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Coliban Water has released a statement informing communities across the Coliban Water region that the quality of drinking water has been impacted by three years of high rainfall, flooding and the current warm weather.

Customers from communities sourcing water from the Murray, Goulburn and Campaspe Rivers may have noticed a different taste or odour in their drinking water. However, there are no health risks posed from the change in water quality.

Coliban Water Chief Officer Assets and Operations, Danny McLean, said that at this time of year, with generally warmer temperatures and changing conditions in our rivers, streams and water storages, the job of treating and delivering safe drinking water can be more challenging.

“This summer, off the back of wet conditions and flooding, it’s even more difficult. The floods have seen levels of blue-green algae and other naturally-occurring bacteria that create taste and odour issues increase in our rivers,” Mr McLean said. 

“Our water treatment plants are working harder and taking longer to deliver the same quality product, and still meet increased customer demand for water during the summer months.”

Mr McLean said Coliban Water was aware of reports from customers in Echuca and some other communities of a distinct taste or earthy odour to the drinking water.

“We do appreciate this change is unpleasant for some customers. However, their drinking water remains safe and meets all health-based Australian Drinking Water Guidelines,” Mr McLean said.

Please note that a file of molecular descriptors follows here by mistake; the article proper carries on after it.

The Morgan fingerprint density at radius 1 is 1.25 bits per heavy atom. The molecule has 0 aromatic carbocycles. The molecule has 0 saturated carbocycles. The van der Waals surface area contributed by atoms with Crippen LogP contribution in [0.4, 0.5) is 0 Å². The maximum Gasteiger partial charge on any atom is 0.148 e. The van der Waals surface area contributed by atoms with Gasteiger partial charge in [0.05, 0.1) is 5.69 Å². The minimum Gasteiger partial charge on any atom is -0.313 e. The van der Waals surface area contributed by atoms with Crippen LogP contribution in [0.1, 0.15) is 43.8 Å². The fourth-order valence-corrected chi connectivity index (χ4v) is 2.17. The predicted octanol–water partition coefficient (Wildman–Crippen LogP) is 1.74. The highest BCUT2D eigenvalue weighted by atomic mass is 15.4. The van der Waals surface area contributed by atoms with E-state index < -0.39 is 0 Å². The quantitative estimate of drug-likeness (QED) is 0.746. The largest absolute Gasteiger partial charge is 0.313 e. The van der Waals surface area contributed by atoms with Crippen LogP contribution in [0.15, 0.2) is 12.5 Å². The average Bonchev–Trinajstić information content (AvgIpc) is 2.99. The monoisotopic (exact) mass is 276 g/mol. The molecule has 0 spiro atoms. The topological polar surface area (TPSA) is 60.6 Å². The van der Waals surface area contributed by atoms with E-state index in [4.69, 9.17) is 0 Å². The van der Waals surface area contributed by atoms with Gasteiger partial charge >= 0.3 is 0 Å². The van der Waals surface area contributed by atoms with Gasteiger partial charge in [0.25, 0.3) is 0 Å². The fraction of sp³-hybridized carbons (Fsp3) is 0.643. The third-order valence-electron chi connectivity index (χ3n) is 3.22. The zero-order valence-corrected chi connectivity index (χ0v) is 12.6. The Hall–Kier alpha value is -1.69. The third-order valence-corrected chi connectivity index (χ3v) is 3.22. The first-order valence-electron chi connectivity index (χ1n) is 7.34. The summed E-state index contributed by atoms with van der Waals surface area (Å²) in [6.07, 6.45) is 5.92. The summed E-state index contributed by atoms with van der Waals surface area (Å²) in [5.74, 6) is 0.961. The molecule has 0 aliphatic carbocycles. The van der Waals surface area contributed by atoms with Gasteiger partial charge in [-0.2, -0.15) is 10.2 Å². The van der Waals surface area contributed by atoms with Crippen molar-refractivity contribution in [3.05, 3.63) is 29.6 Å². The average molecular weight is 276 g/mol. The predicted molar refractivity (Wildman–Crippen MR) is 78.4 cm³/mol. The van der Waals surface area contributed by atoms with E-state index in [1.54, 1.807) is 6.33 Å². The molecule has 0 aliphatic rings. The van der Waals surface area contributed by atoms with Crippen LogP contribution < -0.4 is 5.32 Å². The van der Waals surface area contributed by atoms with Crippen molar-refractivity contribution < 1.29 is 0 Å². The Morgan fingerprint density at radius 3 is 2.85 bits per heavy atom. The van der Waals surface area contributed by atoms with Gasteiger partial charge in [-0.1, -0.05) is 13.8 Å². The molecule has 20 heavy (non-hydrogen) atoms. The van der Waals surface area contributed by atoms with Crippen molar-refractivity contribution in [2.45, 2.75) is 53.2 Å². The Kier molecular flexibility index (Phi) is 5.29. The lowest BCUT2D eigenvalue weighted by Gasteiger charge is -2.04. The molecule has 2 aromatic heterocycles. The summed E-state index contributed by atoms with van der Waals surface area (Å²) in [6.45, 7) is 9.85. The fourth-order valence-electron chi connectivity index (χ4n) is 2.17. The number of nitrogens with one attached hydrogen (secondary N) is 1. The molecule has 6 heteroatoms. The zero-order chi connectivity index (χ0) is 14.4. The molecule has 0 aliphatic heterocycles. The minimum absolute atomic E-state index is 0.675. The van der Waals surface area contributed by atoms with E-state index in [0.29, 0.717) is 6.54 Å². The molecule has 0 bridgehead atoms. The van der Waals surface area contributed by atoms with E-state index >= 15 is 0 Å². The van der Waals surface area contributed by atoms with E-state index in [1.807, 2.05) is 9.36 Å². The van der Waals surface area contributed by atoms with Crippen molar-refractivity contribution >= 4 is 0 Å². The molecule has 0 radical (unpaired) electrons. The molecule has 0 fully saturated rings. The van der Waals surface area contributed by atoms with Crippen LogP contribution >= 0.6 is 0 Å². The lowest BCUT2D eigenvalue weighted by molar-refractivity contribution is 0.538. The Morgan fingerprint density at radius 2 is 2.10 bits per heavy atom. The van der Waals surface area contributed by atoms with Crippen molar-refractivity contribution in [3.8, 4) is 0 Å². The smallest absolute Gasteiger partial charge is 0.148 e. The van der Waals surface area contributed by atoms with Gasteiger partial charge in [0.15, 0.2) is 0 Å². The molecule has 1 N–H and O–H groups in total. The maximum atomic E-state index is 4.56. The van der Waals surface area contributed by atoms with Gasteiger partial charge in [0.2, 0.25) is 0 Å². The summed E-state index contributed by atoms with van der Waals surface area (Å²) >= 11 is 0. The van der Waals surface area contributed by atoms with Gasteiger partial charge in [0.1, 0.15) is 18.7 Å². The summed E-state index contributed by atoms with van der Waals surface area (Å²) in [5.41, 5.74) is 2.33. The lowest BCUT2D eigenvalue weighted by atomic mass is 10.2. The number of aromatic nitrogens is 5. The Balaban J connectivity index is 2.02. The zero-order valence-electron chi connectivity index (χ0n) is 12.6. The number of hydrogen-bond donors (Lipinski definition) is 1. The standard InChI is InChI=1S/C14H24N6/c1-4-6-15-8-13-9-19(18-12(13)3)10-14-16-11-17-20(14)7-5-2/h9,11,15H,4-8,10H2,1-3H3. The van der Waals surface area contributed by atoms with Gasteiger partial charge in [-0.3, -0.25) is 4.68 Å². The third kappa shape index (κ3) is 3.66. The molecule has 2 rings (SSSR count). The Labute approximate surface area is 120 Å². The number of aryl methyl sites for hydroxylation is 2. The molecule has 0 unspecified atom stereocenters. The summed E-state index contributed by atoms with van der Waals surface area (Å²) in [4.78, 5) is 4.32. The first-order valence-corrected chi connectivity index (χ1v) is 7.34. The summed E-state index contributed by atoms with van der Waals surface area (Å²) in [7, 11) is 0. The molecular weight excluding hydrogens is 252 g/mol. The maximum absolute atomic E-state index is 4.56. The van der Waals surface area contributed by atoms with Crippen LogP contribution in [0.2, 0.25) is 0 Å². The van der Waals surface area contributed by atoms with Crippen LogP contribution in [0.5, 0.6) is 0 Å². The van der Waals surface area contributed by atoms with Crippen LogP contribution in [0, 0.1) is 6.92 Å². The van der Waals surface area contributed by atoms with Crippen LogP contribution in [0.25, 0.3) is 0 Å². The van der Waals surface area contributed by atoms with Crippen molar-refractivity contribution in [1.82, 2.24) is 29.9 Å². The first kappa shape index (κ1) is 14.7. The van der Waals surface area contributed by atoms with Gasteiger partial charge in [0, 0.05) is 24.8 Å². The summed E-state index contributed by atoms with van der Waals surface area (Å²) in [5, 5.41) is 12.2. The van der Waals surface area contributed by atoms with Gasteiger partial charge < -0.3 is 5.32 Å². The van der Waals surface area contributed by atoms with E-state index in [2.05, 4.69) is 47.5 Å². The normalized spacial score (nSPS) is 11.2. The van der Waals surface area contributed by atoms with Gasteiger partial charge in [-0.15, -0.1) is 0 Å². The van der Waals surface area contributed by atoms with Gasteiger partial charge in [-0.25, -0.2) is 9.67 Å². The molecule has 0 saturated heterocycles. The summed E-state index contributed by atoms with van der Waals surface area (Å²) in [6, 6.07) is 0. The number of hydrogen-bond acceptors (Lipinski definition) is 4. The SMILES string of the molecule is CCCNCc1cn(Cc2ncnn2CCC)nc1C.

“Our experts continue to revise and adjust treatment processes to suit local conditions and the poor quality of the raw water entering our treatment plants.”

The process of treating raw water sourced from rivers and turning it into a trusted drinking water supply is complex, and a number of naturally occurring substances can impact the water supply, even in very small amounts. 

“Elevated levels of the naturally-occurring compound geosmin are currently being detected in Echuca as part of our routine testing procedures,” Mr McLean said.

“While geosmin doesn’t impact the safety of drinking water, even at a concentration of just a 50 billionth of a part per litre, it can cause an earthy or musty odour.  

“While we’ve adjusted our treatment process to remove as much of the geosmin compound as possible, the issue could persist until the quality of the raw water we are treating improves.”

Mr McLean said Coliban Water wants to keep their customers informed about the quality of their drinking water. You can find more information here.

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